PR Measurement Predictions From the PRNEWS 2024 Agency Elite

While fielding applications for the PRNEWS 2024 Agency Elite Top 100, we tasked agencies with envisioning what the future of the PR and communications industry would look like in several years. We found that the evolution of measurement strategies, tactics and tools were top of mind for many top-tier organizations.

Indeed, 66% of PR professionals say that producing measurable results is critical to increasing the value of PR among stakeholders, according to Muck Rack’s 2023 State of PR Measurement report. Yet proving that value remains a top challenge for PR pros, making effective measurement strategies all the more vital to the industry’s success.

Following are five predictions for the future of PR measurement according to several of our Top 100 Agency Elite.

1. PR Measurement will be more aligned with business goals. A recent interview published with the Institute of PR named this a priority for the organization’s Measurement Commission. “We are seeing increasing interest in tying audience perception to overall business outcomes, said Olivia K. Fajardo, M.A., Director of Research at IPR. As modern tools offer more accuracy and deeper insights, PR agencies can offer more quantifiable results, Just Drive Media predicts. As a result, PR teams will be able to better align metrics with both communication goals and the broader objectives of executive teams, allowing PR initiatives drive outcomes—not just media visibility.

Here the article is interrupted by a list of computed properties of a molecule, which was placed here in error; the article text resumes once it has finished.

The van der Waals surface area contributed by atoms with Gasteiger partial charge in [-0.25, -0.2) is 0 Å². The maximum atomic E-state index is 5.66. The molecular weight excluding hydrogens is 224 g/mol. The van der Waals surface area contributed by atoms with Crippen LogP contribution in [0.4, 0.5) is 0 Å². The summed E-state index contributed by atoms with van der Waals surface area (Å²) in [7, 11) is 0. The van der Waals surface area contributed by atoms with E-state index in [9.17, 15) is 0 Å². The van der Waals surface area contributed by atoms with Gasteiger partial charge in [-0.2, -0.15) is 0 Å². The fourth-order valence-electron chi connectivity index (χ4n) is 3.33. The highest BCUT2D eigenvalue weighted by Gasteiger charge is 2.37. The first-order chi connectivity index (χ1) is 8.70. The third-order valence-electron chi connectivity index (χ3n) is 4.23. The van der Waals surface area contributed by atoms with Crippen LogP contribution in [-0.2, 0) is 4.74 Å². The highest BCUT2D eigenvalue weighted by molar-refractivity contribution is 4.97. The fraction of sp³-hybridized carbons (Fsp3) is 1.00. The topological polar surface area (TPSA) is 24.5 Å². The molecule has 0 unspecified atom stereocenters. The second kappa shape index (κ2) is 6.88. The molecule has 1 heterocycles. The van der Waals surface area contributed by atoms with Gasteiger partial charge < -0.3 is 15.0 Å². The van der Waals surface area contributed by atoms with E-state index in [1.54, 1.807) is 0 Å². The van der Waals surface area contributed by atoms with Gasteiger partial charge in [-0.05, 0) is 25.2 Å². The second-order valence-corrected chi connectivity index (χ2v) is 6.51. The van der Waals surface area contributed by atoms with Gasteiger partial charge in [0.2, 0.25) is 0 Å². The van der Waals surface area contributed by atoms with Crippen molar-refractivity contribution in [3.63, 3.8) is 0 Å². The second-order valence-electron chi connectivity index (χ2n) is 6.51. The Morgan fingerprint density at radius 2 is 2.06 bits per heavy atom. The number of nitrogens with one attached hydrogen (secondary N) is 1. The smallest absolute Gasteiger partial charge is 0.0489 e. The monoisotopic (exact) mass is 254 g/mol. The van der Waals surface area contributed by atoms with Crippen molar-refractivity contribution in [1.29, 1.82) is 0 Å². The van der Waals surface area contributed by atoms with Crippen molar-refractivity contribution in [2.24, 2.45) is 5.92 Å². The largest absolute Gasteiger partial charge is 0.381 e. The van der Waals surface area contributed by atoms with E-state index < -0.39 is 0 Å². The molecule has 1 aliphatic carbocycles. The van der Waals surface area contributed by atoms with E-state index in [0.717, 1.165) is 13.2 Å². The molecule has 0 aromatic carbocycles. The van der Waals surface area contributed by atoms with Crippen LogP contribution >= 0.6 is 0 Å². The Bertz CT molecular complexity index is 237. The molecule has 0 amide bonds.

2. The advancement of AI will lead to more SaaS platforms dedicated to PR measurement and reporting. AI will supercharge the measurement space. Instead of PR pros relying on metrics like unique monthly visitors, AI-enabled platforms will uncover systems that align closer to companies’ revenue goals, BLASTmedia predicts, which in turn will demonstrate the impact and importance of brand building.

3. Metrics will shift from reliance on advertising equivalency to more comprehensive, PR-driven methods. The industry will move away from advertising equivalency as its primary metric, 10Fold Communications says. Similarly, with clients seeking to understand the impact of PR on their bottom line, BerlinRosen predicts, traditional metrics like impressions will subside as communication itself evolves and audiences access news and content in different ways, requiring agencies to adapt.

4. Metrics-driven capabilities will serve as competitive differentiators. Agencies that use business intelligence and marketing automation tools will edge out the competition, particularly for technology companies, which are highly metrics-driven. This will encourage PR agencies to have modern measurement systems in place and, Alloy predicts, technology companies may work exclusively with agencies that are equipped with such measurement tools.

5. Measurement will be backed by hard data. By 2028, sophisticated measurement tools will track every click, conversion and dollar spent, predicts SourceCode Communications. Proving ROI will be critical, and agencies will need to demonstrate the tangible impact of their efforts. Moreover, since earned media metrics do not necessarily tie to the bottom line, SPM Communications, Inc. says, agencies will need to prove—with specific data points—how PR dollars result in sales.